Postnuptial agreements only came to be accepted in the United States in the second half of the twentieth century. Prior to that era, marriage laws in most states presumed that legal contracts such as postnuptial agreements could not be valid between two spouses. The inability of a husband and wife to contract with one another was due to the older legal concept of “marital unity,” which meant that at the time of marriage, a husband and wife became a single legal entity or person.

Since a person may not enter into a legal contract with one’s self, a postnuptial agreement would have no validity in a legal system that presumes marital unity. But even after the courts in the United States eventually rejected marital unity as a legal principle, postnuptial agreements were still thought by many to encourage divorce. It was only in the 1970s that postnuptial agreements were finally legally recognized in most states. Under California law today, this state’s divorce courts will honor formal postnuptial agreements, although the state does place some restrictions on these agreements.


The California Family Code states that, “The property rights of husband and wife prescribed by statute may be altered by a premarital agreement or other marital property agreement.” California divorce courts will not enforce postnuptial agreements that attempt in advance to limit or restrict child support in any way. A child’s right to be supported by both parents is considered an absolute and fundamental principle in California family law.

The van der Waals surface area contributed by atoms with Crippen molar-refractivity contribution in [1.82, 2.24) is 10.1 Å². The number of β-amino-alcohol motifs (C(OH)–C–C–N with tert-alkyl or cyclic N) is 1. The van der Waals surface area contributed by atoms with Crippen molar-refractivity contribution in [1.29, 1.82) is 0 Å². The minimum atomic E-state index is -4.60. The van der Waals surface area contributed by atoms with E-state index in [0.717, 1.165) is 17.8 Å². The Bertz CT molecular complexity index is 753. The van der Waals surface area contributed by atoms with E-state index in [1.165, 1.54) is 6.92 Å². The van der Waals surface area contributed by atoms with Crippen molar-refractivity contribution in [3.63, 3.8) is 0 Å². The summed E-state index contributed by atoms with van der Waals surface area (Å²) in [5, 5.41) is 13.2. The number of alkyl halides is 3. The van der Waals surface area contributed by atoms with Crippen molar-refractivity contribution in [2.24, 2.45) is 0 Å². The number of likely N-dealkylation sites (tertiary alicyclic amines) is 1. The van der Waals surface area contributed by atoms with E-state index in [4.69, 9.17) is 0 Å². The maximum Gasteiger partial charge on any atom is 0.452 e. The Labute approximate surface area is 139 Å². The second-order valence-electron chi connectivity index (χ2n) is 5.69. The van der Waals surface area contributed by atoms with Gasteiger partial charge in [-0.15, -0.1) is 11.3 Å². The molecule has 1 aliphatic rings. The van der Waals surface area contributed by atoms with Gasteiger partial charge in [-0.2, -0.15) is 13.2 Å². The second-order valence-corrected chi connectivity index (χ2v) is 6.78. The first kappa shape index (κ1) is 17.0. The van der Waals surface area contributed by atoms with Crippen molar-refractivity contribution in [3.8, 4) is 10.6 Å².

Not every postnuptial agreement is necessarily in every spouse’s best interests. For example, a lower-earning spouse may receive less property and alimony in a postnuptial agreement than if the case went to trial. A wealthier spouse who wants to try avoid dividing the family business may attempt to use a postnuptial agreement to protect income and assets. If a postnuptial agreement gives one spouse less in a divorce than that spouse would have received without the agreement, that partner may ask a court to set the postnuptial agreement aside.